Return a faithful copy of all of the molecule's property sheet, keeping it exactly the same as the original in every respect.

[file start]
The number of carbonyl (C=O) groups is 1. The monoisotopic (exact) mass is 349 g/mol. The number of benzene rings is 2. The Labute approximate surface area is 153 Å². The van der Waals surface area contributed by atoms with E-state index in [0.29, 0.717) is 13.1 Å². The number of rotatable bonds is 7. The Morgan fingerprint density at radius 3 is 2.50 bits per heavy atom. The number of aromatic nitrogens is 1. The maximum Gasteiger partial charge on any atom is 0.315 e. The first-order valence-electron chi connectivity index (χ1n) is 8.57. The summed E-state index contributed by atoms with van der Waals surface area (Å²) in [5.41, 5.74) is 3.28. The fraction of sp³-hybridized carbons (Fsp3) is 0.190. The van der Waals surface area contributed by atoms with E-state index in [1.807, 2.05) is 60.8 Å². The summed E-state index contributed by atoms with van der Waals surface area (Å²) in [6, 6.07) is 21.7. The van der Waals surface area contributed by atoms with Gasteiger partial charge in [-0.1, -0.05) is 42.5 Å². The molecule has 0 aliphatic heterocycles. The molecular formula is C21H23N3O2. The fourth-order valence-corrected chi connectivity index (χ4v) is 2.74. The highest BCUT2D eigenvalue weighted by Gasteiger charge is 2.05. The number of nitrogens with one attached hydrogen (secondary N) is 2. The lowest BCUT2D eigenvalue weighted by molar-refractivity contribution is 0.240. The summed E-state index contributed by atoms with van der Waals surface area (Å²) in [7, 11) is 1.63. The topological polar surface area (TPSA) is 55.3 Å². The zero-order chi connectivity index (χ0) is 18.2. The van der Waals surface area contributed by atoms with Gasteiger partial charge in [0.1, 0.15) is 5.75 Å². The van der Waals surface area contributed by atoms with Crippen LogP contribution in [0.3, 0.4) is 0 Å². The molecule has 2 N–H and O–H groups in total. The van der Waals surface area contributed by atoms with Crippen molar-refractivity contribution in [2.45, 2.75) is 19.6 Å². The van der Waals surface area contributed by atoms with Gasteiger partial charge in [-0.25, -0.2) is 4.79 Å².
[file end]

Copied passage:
The number of carbonyl (C=O) groups is 1. The monoisotopic (exact) mass is 349 g/mol. The number of benzene rings is 2. The Labute approximate surface area is 153 Å². The van der Waals surface area contributed by atoms with E-state index in [0.29, 0.717) is 13.1 Å². The number of rotatable bonds is 7. The Morgan fingerprint density at radius 3 is 2.50 bits per heavy atom. The number of aromatic nitrogens is 1. The maximum Gasteiger partial charge on any atom is 0.315 e. The first-order valence-electron chi connectivity index (χ1n) is 8.57. The summed E-state index contributed by atoms with van der Waals surface area (Å²) in [5.41, 5.74) is 3.28. The fraction of sp³-hybridized carbons (Fsp3) is 0.190. The van der Waals surface area contributed by atoms with E-state index in [1.807, 2.05) is 60.8 Å². The summed E-state index contributed by atoms with van der Waals surface area (Å²) in [6, 6.07) is 21.7. The van der Waals surface area contributed by atoms with Gasteiger partial charge in [-0.1, -0.05) is 42.5 Å². The molecule has 0 aliphatic heterocycles. The molecular formula is C21H23N3O2. The fourth-order valence-corrected chi connectivity index (χ4v) is 2.74. The highest BCUT2D eigenvalue weighted by Gasteiger charge is 2.05. The number of nitrogens with one attached hydrogen (secondary N) is 2. The lowest BCUT2D eigenvalue weighted by molar-refractivity contribution is 0.240. The summed E-state index contributed by atoms with van der Waals surface area (Å²) in [7, 11) is 1.63. The topological polar surface area (TPSA) is 55.3 Å². The zero-order chi connectivity index (χ0) is 18.2. The van der Waals surface area contributed by atoms with Gasteiger partial charge in [0.1, 0.15) is 5.75 Å². The van der Waals surface area contributed by atoms with Crippen LogP contribution in [0.3, 0.4) is 0 Å². The molecule has 2 N–H and O–H groups in total. The van der Waals surface area contributed by atoms with Crippen molar-refractivity contribution in [2.45, 2.75) is 19.6 Å². The van der Waals surface area contributed by atoms with Gasteiger partial charge in [-0.25, -0.2) is 4.79 Å².